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Hi, this is Brent White. It’s Saturday, February 3, and this is Devotional Podcast number 11. It’s a very special flu edition of the podcast, which means it’s an extra long version. In fact, you might even say it’s a sermon-sized podcast. Lucky you! Yes, I intended to record this for Friday, per my usual schedule—but I have been wiped out with the flu since Thursday. Anyway, while my temperature is down and the headache has subsided and ibuprofen works its wonders, here we go…

You’re listening to Keith Green and a song called “Make My Life a Prayer to You,” written by his wife and frequent collaborator, Melody. This comes from Green’s 1978 album, No Compromise, which could easily be a motto for his entire ministry. He is famous for not compromising—even going so far as to give his records away for free to anyone who couldn’t afford them.

I like the line in the song, “I guess I’ll have to trust and just believe what you say.” So honest! Isn’t that the hard part of being a Christian—that it actually takes faith to believe what Jesus said. If you’re a Christian, you sometimes say, “I guess I’ll have to!”

After today’s podcast, I hope you’ll trust and believe what Jesus says about forgiveness and grace.

Years ago, I was reading theologian Phillip Cary’s excellent commentary on Jonah. In the book’s introduction, he wrote something that literally changed the way I read the Old Testament—which is to say, it changed my life. He wrote:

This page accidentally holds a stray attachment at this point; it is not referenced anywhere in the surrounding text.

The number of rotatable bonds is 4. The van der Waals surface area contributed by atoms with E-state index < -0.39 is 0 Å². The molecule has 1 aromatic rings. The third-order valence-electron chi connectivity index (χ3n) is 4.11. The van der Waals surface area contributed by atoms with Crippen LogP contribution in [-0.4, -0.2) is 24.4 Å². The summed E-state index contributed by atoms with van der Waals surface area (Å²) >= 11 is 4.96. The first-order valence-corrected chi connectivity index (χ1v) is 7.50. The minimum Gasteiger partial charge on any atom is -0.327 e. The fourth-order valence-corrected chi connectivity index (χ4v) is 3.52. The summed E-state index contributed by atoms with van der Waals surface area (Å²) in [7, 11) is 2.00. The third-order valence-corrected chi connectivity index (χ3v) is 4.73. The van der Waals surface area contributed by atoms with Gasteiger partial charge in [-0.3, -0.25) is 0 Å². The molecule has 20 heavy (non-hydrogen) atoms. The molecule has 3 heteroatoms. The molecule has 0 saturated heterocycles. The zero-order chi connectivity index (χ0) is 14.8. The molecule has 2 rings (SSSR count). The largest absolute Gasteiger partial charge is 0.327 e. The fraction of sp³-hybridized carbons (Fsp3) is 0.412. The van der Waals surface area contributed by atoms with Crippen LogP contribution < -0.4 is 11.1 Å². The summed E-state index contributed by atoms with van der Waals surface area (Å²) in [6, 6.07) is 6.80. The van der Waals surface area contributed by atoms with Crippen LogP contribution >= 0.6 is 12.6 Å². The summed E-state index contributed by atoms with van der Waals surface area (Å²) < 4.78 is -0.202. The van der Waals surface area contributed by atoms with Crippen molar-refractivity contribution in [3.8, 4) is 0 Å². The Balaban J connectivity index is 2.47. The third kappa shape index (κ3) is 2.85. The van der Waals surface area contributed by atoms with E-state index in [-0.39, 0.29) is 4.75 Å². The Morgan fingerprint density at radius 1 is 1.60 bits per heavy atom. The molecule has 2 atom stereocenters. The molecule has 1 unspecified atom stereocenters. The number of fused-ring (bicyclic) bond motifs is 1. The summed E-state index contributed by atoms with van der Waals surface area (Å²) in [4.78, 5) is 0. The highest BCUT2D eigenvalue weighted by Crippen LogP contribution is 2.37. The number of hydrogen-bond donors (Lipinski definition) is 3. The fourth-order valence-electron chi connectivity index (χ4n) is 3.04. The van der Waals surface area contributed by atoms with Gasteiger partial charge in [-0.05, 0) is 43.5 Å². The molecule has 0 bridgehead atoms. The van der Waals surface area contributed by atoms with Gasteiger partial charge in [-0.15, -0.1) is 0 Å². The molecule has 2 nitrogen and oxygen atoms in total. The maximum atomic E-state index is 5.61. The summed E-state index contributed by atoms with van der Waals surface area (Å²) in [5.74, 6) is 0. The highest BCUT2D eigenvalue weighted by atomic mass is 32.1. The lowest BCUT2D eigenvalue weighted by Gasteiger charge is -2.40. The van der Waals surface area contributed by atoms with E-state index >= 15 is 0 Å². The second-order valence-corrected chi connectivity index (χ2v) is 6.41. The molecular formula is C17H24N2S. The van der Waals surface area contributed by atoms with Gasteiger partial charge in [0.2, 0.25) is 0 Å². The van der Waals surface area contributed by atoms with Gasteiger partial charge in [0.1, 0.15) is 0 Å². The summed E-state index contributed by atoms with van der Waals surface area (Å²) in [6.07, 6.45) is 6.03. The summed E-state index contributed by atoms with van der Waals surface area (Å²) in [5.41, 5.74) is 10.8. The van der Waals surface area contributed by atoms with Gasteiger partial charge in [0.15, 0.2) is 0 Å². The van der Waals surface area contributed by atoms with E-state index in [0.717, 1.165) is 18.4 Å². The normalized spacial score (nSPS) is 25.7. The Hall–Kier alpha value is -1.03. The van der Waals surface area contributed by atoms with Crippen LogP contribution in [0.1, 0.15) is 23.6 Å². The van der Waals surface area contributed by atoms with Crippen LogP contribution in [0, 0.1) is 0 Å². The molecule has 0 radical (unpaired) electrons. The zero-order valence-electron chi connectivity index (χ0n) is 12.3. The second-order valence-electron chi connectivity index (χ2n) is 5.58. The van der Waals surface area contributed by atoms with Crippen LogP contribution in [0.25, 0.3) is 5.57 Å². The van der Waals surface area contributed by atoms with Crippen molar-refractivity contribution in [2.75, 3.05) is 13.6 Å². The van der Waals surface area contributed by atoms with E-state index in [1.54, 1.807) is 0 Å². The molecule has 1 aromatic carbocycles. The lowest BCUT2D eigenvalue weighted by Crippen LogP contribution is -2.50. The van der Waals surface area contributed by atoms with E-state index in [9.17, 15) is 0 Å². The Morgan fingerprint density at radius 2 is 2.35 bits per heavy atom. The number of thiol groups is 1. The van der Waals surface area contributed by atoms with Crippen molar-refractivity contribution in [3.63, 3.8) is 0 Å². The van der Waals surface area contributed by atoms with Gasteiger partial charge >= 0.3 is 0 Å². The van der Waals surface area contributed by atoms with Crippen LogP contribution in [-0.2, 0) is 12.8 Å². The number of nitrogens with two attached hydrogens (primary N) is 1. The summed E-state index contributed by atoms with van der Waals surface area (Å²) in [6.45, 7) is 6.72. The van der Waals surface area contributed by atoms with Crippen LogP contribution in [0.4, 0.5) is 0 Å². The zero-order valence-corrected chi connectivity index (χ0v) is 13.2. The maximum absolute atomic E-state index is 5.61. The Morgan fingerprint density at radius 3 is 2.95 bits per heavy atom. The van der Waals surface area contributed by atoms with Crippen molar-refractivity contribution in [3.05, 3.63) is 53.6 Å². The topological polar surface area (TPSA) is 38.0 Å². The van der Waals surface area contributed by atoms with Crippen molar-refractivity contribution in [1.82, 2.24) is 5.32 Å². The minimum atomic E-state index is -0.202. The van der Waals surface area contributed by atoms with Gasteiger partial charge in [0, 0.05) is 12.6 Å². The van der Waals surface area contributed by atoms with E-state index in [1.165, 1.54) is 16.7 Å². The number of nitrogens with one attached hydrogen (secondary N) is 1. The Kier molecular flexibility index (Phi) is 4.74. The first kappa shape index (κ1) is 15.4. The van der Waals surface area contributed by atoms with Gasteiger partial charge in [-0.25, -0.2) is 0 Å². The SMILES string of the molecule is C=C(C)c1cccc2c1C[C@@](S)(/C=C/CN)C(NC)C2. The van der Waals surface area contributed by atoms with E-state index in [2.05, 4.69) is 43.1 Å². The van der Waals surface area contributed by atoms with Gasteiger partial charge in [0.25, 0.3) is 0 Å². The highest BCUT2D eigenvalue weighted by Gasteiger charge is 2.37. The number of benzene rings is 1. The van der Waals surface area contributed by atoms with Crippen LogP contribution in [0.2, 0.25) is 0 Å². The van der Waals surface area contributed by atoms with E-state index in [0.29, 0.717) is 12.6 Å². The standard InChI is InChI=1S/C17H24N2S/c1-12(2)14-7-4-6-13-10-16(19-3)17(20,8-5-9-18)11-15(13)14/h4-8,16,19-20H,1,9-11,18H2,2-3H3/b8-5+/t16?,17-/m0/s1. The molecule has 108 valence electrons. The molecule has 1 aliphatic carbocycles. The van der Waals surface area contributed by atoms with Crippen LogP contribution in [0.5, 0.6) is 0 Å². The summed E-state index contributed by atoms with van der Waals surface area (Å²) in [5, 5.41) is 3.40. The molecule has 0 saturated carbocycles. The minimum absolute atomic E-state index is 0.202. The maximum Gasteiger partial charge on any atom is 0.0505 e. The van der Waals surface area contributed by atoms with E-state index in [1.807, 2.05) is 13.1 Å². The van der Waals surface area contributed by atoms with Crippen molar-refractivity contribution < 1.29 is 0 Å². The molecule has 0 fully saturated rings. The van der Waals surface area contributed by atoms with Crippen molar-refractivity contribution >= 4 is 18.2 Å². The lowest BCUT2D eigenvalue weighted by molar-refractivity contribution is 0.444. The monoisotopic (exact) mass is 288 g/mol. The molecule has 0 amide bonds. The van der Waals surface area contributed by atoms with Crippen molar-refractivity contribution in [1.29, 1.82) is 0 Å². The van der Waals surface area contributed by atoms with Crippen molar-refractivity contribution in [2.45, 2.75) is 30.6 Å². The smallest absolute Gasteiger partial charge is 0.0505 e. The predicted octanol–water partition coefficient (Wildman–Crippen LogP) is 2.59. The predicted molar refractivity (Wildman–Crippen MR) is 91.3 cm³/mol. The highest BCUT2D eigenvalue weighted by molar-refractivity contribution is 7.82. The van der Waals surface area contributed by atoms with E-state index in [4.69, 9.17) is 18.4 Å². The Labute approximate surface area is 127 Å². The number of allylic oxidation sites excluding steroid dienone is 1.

First of all, this is a Christian reading of the Scriptures of Israel, which Christians call the Old Testament because it contains the ancient covenant to be fulfilled by Jesus Christ. Like the whole Bible, the book of Jonah is about Christ and therefore about all those who find their life in him.[1]

Did you hear that? Like the whole Bible, the book of Jonah is about Christ and therefore about all those who find their life in him.

This was exactly opposite what I’d learned in the liberal mainline Protestant seminary I attended. I’ve blogged about this before. It’s not that I didn’t learn a lot of useful things in seminary—I did! But I was spiritually unprepared for it. I was unprepared for the spiritual warfare—by which I mean attacks by a literal Satan—that inevitably accompany one’s decision to uproot one’s life and family, to leave a relatively prosperous career, to go to an expensive school, and to devote oneself to serving the Lord as a pastor. I was a sitting duck for the devil! And it didn’t help that few if any of my professors in seminary even believed in the devil!

Regardless, it was all for the good. I was tested. I failed miserably. But emerged on the other side a much better person for it. Thank God!

Anyway, we were taught in seminary that the Old Testament—which of course shouldn’t even be called the Old Testament, because that sounds pejorative, but rather, it should be called the “Hebrew Bible”… We should call it the “Hebrew Bible” because, by doing so, we recognize that this is a book that doesn’t even belong to us Christians. At best, when we read the Hebrew Bible, we are eavesdropping on someone else’s scripture. We certainly shouldn’t read Jesus into the Old Testament. He doesn’t belong there! It’s disrespectful to our Jewish friends. Or so the propaganda said…

I hope that sounds as ridiculous to you as it does to me now.